Dealing with Drinkers

It’s more than likely that there will be drinking at holiday gatherings. Even if the great obsession of drinking has lifted, these occasions may still rattle you. If you recognize that you’re feeling anxious around drinking, reel your emotions back in by leaving the conversation, taking a walk or hanging out with others who are not drinking.

 Remember Your Tools

It’s easy when we are around family members and those we have known most of our lives to be easily coerced into arguing or acting out. These are temperaments you have more than likely worked on suppressing in your sobriety. Don’t let old behaviors, and personalities drag you to a point of acting in a way that does not coexist with your program. Instead, utilize the tools you’ve embraced in recovery to help get you back to a comfortable place.

Plan to visit at least 1 meeting while you’re away. If you’re feeling anxious about visiting a meeting too close to home, perhaps consider one a few towns away. Finding local support is an incredible confidence booster for the occasion, and will help for future holidays. Also, always keep your sponsor in close proximity with a quick phone call once a day. Even leaving a message is empowering enough to start the day confidently. Plan your stay with a few occasions, like visiting friends for coffee or going on a shopping or to a movie. These non-threatening activities are the perfect kinds of gatherings and offer time to catch up.. Also, if you’re active, take the time to exercise: go on a run, visit the gym or take a yoga class. This is not just a time to increase your endorphins, it will help give you head space to meditate and also fill your schedule so you eliminate idle time while away.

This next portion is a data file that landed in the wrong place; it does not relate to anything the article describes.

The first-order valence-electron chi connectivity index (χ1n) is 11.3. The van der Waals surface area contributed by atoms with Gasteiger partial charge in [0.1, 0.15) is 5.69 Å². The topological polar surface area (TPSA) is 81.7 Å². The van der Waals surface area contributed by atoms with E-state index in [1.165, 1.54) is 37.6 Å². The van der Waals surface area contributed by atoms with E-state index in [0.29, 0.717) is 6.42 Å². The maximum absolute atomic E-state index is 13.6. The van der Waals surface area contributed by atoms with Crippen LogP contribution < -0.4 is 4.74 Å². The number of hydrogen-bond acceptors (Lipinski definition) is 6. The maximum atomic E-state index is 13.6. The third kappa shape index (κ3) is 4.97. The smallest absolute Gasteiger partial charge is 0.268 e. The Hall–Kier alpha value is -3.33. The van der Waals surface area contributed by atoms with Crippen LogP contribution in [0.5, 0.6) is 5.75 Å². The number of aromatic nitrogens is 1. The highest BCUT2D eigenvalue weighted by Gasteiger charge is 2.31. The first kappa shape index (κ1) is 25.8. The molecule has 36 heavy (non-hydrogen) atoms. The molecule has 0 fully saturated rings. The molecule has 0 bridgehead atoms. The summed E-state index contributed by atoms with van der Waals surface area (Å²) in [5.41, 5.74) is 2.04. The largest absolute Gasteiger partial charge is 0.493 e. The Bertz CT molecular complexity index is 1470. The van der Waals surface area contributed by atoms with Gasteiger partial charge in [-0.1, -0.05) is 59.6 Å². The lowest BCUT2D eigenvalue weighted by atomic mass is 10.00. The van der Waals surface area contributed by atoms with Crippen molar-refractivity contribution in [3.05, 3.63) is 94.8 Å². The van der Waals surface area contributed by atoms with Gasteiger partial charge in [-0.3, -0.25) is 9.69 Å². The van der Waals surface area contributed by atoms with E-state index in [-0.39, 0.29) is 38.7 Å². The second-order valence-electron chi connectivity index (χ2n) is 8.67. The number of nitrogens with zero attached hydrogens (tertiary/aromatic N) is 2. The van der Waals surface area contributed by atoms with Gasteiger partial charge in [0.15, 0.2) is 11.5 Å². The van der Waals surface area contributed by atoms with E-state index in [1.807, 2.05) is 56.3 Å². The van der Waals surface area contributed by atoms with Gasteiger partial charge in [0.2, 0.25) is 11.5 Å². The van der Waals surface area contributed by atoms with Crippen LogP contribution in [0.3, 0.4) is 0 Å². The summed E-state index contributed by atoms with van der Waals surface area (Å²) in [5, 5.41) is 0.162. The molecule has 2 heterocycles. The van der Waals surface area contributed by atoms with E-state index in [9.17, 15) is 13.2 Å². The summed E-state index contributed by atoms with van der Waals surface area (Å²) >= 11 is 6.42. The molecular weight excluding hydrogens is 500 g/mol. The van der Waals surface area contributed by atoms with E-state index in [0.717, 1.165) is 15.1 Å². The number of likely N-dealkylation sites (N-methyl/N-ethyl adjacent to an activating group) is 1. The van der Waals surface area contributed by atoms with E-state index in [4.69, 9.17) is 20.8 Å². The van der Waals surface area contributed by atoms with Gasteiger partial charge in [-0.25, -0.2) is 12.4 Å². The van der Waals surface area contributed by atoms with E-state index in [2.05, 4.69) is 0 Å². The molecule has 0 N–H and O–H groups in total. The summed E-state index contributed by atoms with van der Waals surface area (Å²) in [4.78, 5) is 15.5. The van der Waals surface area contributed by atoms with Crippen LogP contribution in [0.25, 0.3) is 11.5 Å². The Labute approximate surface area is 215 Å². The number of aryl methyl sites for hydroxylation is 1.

Think of your homecoming for the holidays as an opportunity, not an obligation. Letting the fear take over your serenity will limit the growth potential of this moment. Envision leaving the holiday weekend with a sense of accomplishment and pride knowing that you used your program to squash the stress of the occasion. This is one of the joys of recovery, when we can arrive to the occasion being our best selves, and affect the outcome. You cannot control the actions, thoughts or emotions of others, but you can direct their perceptions in order to build a new bridge connecting your loved ones to your new self.